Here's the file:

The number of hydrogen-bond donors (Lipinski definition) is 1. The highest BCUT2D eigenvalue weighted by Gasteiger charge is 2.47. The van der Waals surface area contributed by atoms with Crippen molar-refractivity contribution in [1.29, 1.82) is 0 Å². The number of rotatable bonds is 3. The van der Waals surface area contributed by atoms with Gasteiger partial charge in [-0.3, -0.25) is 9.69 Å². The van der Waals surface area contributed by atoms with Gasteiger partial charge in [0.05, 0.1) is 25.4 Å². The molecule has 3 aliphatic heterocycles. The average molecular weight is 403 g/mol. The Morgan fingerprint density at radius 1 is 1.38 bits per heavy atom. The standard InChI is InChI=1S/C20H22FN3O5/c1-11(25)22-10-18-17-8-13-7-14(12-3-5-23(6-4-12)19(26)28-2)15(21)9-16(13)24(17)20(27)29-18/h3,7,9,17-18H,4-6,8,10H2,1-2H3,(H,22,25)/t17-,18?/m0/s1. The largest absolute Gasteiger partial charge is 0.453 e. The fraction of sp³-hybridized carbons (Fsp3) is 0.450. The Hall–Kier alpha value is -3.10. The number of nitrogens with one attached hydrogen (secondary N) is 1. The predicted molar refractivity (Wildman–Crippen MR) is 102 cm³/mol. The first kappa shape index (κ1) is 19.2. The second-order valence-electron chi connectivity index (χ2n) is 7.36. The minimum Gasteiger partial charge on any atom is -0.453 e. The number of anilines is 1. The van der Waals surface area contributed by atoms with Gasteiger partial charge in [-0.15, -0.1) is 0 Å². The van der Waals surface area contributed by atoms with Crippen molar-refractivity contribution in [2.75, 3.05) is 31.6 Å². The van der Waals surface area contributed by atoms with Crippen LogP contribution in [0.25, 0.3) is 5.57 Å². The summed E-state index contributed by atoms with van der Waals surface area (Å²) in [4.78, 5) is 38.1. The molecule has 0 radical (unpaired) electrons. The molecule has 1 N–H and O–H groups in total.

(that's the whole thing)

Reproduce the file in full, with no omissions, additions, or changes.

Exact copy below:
The number of hydrogen-bond donors (Lipinski definition) is 1. The highest BCUT2D eigenvalue weighted by Gasteiger charge is 2.47. The van der Waals surface area contributed by atoms with Crippen molar-refractivity contribution in [1.29, 1.82) is 0 Å². The number of rotatable bonds is 3. The van der Waals surface area contributed by atoms with Gasteiger partial charge in [-0.3, -0.25) is 9.69 Å². The van der Waals surface area contributed by atoms with Gasteiger partial charge in [0.05, 0.1) is 25.4 Å². The molecule has 3 aliphatic heterocycles. The average molecular weight is 403 g/mol. The Morgan fingerprint density at radius 1 is 1.38 bits per heavy atom. The standard InChI is InChI=1S/C20H22FN3O5/c1-11(25)22-10-18-17-8-13-7-14(12-3-5-23(6-4-12)19(26)28-2)15(21)9-16(13)24(17)20(27)29-18/h3,7,9,17-18H,4-6,8,10H2,1-2H3,(H,22,25)/t17-,18?/m0/s1. The largest absolute Gasteiger partial charge is 0.453 e. The fraction of sp³-hybridized carbons (Fsp3) is 0.450. The Hall–Kier alpha value is -3.10. The number of nitrogens with one attached hydrogen (secondary N) is 1. The predicted molar refractivity (Wildman–Crippen MR) is 102 cm³/mol. The first kappa shape index (κ1) is 19.2. The second-order valence-electron chi connectivity index (χ2n) is 7.36. The minimum Gasteiger partial charge on any atom is -0.453 e. The number of anilines is 1. The van der Waals surface area contributed by atoms with Gasteiger partial charge in [-0.15, -0.1) is 0 Å². The van der Waals surface area contributed by atoms with Crippen molar-refractivity contribution in [2.75, 3.05) is 31.6 Å². The van der Waals surface area contributed by atoms with Crippen LogP contribution in [0.25, 0.3) is 5.57 Å². The summed E-state index contributed by atoms with van der Waals surface area (Å²) in [4.78, 5) is 38.1. The molecule has 0 radical (unpaired) electrons. The molecule has 1 N–H and O–H groups in total.